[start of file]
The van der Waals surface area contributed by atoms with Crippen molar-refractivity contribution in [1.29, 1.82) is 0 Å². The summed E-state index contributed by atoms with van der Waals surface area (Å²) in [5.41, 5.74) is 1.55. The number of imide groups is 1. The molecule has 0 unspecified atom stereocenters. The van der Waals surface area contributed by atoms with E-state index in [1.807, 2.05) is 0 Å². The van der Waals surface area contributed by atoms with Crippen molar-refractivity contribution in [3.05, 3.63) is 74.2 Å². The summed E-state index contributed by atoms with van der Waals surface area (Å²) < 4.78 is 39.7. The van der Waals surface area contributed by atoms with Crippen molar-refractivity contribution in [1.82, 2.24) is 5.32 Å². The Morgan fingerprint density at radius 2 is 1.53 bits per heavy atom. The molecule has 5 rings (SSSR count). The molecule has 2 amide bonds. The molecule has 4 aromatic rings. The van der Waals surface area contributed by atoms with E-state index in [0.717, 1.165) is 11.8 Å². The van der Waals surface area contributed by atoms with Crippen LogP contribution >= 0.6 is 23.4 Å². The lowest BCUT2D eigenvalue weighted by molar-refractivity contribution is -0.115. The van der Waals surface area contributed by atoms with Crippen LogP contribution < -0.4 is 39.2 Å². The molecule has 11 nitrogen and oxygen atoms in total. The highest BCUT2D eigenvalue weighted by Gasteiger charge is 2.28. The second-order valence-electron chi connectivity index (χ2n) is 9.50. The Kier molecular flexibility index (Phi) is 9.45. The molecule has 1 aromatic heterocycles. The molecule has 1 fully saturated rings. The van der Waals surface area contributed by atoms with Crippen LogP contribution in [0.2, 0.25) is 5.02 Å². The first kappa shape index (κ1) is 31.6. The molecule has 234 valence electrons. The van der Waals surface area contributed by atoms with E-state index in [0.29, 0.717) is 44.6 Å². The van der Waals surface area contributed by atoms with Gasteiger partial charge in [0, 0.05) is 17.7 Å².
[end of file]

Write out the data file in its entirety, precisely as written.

The van der Waals surface area contributed by atoms with Crippen molar-refractivity contribution in [1.29, 1.82) is 0 Å². The summed E-state index contributed by atoms with van der Waals surface area (Å²) in [5.41, 5.74) is 1.55. The number of imide groups is 1. The molecule has 0 unspecified atom stereocenters. The van der Waals surface area contributed by atoms with E-state index in [1.807, 2.05) is 0 Å². The van der Waals surface area contributed by atoms with Crippen molar-refractivity contribution in [3.05, 3.63) is 74.2 Å². The summed E-state index contributed by atoms with van der Waals surface area (Å²) < 4.78 is 39.7. The van der Waals surface area contributed by atoms with Crippen molar-refractivity contribution in [1.82, 2.24) is 5.32 Å². The Morgan fingerprint density at radius 2 is 1.53 bits per heavy atom. The molecule has 5 rings (SSSR count). The molecule has 2 amide bonds. The molecule has 4 aromatic rings. The van der Waals surface area contributed by atoms with E-state index in [0.717, 1.165) is 11.8 Å². The van der Waals surface area contributed by atoms with Crippen LogP contribution >= 0.6 is 23.4 Å². The lowest BCUT2D eigenvalue weighted by molar-refractivity contribution is -0.115. The van der Waals surface area contributed by atoms with Crippen LogP contribution < -0.4 is 39.2 Å². The molecule has 11 nitrogen and oxygen atoms in total. The highest BCUT2D eigenvalue weighted by Gasteiger charge is 2.28. The second-order valence-electron chi connectivity index (χ2n) is 9.50. The Kier molecular flexibility index (Phi) is 9.45. The molecule has 1 aromatic heterocycles. The molecule has 1 fully saturated rings. The van der Waals surface area contributed by atoms with Crippen LogP contribution in [0.2, 0.25) is 5.02 Å². The first kappa shape index (κ1) is 31.6. The molecule has 234 valence electrons. The van der Waals surface area contributed by atoms with E-state index in [0.29, 0.717) is 44.6 Å². The van der Waals surface area contributed by atoms with Gasteiger partial charge in [0, 0.05) is 17.7 Å².